Former Iranian Welfare Official Warns Of Looming 'Catastrophe' Over Malnutrition

A former official from Iran's Ministry of Social Welfare has issued a stark warning about a looming "humanitarian catastrophe" after fresh data showed more than half of all Iranians are suffering from malnutrition.

Hadi Mousavi Nik, the former director-general of the Social Welfare Studies Department at the ministry, said that 57 percent of Iran's population is malnourished and does not receive at least 2,100 calories per day, the amount set by the World Bank as the minimum daily requirement for refugees in camps.

Among the malnourished population, 14.5 million are children, including 10 million under the age of 12, she said, far above previous official estimates that said the figure for children was less than 1 million.

Iran's economy has been wracked by Western sanctions over its human rights record and nuclear program, along with a lack of rainfall that has hit the agriculture sector hard.

That combination of factors has driven up prices, especially on protein-rich foods such as red meat.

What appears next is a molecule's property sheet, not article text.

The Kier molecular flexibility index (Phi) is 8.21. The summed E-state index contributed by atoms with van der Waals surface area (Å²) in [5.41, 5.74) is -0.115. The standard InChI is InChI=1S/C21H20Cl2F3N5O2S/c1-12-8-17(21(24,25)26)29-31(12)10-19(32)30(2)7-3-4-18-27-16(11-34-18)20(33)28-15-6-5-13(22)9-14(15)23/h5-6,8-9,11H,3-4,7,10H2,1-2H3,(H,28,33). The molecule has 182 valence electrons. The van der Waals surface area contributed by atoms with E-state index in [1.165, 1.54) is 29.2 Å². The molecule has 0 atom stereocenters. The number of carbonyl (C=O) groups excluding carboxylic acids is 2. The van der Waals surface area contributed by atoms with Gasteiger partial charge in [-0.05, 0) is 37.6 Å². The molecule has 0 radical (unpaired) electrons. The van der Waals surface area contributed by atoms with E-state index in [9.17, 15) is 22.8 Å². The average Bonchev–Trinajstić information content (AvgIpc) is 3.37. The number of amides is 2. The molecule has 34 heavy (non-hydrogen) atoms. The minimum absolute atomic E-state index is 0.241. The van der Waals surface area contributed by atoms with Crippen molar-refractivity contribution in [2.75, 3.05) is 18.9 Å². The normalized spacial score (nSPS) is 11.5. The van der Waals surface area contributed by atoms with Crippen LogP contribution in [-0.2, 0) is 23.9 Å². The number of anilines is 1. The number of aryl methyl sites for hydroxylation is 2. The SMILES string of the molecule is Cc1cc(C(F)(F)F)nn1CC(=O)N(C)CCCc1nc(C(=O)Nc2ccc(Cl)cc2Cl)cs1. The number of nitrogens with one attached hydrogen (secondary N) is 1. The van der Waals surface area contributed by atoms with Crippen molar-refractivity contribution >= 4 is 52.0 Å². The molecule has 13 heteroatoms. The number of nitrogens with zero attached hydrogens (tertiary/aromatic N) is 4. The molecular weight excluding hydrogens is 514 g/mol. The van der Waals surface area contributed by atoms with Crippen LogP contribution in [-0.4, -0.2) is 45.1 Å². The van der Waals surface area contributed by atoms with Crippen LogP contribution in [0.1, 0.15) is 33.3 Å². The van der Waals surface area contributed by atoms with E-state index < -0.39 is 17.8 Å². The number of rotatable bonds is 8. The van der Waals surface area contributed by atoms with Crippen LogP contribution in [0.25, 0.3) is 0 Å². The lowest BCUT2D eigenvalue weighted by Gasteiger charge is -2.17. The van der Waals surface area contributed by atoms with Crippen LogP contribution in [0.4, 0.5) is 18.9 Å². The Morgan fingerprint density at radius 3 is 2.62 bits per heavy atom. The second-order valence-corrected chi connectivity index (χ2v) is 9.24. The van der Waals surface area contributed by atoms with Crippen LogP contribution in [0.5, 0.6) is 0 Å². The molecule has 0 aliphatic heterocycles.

A report from the Labor Ministry indicated a significant increase in Iran's poverty rate to around 50 percent in 2021 compared with the previous year.

Unrest has rattled Iran since last summer in response to declining living standards, wage arrears, and a lack of welfare support. Labor law in Iran does not recognize the right of workers to form independent unions.

Adding to the dissent, the death in September of 22-year-old Mahsa Amini in police custody for allegedly wearing a head scarf improperly breathed new life into the demonstrations, which officials across the country have tried to quell with harsh measures.

Written by Ardeshir Tayebi based on an original story in Persian by RFE/RL's Radio Farda